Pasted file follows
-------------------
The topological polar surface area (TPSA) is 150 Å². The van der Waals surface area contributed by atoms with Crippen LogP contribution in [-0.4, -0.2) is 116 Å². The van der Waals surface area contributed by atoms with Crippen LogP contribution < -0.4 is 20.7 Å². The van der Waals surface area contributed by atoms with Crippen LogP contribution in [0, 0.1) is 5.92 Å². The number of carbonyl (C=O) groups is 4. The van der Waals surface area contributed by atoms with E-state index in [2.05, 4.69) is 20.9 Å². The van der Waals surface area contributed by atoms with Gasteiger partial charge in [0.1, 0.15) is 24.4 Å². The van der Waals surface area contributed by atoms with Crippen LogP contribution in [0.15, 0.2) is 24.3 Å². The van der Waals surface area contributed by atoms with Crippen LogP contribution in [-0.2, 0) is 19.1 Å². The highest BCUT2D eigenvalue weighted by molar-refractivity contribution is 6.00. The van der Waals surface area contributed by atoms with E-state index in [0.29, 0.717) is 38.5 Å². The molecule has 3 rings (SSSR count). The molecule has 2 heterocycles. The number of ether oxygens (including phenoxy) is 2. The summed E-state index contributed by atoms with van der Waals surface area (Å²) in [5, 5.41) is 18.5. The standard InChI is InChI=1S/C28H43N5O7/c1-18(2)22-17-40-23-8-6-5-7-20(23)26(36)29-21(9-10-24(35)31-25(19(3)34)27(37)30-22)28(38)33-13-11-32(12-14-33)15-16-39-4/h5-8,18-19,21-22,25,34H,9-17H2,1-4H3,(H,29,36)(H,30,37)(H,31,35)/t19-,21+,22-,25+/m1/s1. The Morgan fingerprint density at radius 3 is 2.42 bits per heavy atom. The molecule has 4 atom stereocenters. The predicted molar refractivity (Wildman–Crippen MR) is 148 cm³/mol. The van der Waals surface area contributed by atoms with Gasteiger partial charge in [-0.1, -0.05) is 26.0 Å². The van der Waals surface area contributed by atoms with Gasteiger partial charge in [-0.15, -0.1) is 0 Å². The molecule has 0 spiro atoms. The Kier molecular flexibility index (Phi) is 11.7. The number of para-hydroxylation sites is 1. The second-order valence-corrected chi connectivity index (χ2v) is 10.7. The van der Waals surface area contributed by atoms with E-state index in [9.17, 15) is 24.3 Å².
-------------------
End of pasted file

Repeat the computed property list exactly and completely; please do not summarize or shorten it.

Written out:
The topological polar surface area (TPSA) is 150 Å². The van der Waals surface area contributed by atoms with Crippen LogP contribution in [-0.4, -0.2) is 116 Å². The van der Waals surface area contributed by atoms with Crippen LogP contribution < -0.4 is 20.7 Å². The van der Waals surface area contributed by atoms with Crippen LogP contribution in [0, 0.1) is 5.92 Å². The number of carbonyl (C=O) groups is 4. The van der Waals surface area contributed by atoms with E-state index in [2.05, 4.69) is 20.9 Å². The van der Waals surface area contributed by atoms with Gasteiger partial charge in [0.1, 0.15) is 24.4 Å². The van der Waals surface area contributed by atoms with Crippen LogP contribution in [0.15, 0.2) is 24.3 Å². The van der Waals surface area contributed by atoms with Crippen LogP contribution in [-0.2, 0) is 19.1 Å². The highest BCUT2D eigenvalue weighted by molar-refractivity contribution is 6.00. The van der Waals surface area contributed by atoms with E-state index in [0.29, 0.717) is 38.5 Å². The molecule has 3 rings (SSSR count). The molecule has 2 heterocycles. The number of ether oxygens (including phenoxy) is 2. The summed E-state index contributed by atoms with van der Waals surface area (Å²) in [5, 5.41) is 18.5. The standard InChI is InChI=1S/C28H43N5O7/c1-18(2)22-17-40-23-8-6-5-7-20(23)26(36)29-21(9-10-24(35)31-25(19(3)34)27(37)30-22)28(38)33-13-11-32(12-14-33)15-16-39-4/h5-8,18-19,21-22,25,34H,9-17H2,1-4H3,(H,29,36)(H,30,37)(H,31,35)/t19-,21+,22-,25+/m1/s1. The Morgan fingerprint density at radius 3 is 2.42 bits per heavy atom. The molecule has 4 atom stereocenters. The predicted molar refractivity (Wildman–Crippen MR) is 148 cm³/mol. The van der Waals surface area contributed by atoms with Gasteiger partial charge in [-0.1, -0.05) is 26.0 Å². The van der Waals surface area contributed by atoms with Gasteiger partial charge in [-0.15, -0.1) is 0 Å². The molecule has 0 spiro atoms. The Kier molecular flexibility index (Phi) is 11.7. The number of para-hydroxylation sites is 1. The second-order valence-corrected chi connectivity index (χ2v) is 10.7. The van der Waals surface area contributed by atoms with E-state index in [9.17, 15) is 24.3 Å².